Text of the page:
In 1888, the Ndebele King Lobengula agreed the Rudd Concession which granted mining rights of Matabeleland to Cecil John Rhodes. Lobengula was deceived during these negotiations in that he was promised that no more than ten white men would mine at any one time but this was left out of the actual written agreement. In 1889, Rhodes used this concession to obtain a royal charter from Queen Victoria to form the British South Africa Company (BSAC) to administer, govern and police Matabeleland and its subject state Mashonaland.

This is highly significant today. The 2006 book House of Stone featured interviews with a Mashona woman, Aqui. Aqui revealed the extreme bitterness that the Shona people feel to this day against Ndebele people as they recall that Lobengula gave away their country. They blame this on his stupidity and greed. I was interested in this recurring theme that ran through the book. This antagonism has also been used repeatedly by Robert Mugabe over the years, as I will discuss in a later post.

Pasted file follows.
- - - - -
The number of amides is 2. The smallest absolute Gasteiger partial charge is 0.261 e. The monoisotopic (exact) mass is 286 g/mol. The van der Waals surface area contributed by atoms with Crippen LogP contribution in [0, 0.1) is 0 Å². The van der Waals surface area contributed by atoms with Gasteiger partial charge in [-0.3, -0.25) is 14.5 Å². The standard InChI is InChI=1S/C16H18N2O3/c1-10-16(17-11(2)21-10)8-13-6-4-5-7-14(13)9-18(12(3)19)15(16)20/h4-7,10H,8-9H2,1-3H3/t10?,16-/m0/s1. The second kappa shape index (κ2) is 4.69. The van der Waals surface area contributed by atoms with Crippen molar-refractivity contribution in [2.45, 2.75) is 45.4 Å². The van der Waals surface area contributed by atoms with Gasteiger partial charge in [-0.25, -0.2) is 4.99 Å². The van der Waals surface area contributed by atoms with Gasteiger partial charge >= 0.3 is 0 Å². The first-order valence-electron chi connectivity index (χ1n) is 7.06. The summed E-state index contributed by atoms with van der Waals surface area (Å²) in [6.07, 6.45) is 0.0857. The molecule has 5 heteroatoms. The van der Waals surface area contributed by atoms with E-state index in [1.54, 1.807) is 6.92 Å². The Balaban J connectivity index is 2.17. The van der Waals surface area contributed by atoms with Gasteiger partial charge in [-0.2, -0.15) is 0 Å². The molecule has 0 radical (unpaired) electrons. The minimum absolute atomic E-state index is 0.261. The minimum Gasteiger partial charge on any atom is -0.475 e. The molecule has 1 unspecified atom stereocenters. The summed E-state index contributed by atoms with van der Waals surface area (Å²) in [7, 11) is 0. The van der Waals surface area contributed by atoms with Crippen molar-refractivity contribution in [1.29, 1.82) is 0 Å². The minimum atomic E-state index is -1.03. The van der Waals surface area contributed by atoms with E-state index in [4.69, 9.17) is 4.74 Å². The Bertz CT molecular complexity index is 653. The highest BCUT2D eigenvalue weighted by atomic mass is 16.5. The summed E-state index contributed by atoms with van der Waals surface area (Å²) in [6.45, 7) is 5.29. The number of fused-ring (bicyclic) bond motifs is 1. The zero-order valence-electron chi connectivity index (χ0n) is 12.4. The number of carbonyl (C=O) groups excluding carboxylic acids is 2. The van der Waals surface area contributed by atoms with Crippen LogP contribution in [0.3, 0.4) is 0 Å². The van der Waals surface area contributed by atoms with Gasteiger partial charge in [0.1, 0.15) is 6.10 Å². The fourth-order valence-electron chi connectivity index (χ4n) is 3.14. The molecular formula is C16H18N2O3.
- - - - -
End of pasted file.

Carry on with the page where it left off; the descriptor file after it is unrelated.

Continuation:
On realising that the British had really intended to colonise the area, the Ndebele warriors entered into war with the British and the First Matabele War began. The British were equipped with the Maxim gun and this led to the devastating losses amongst the Ndebele ranks. Lobengula died in January 1894 and it is unsure whether he died of small pox or dysentry or whether he in fact committed suicide. In House of Stone it is noted that Shona people often like to believe the latter as evidence of his cowardice and weak character.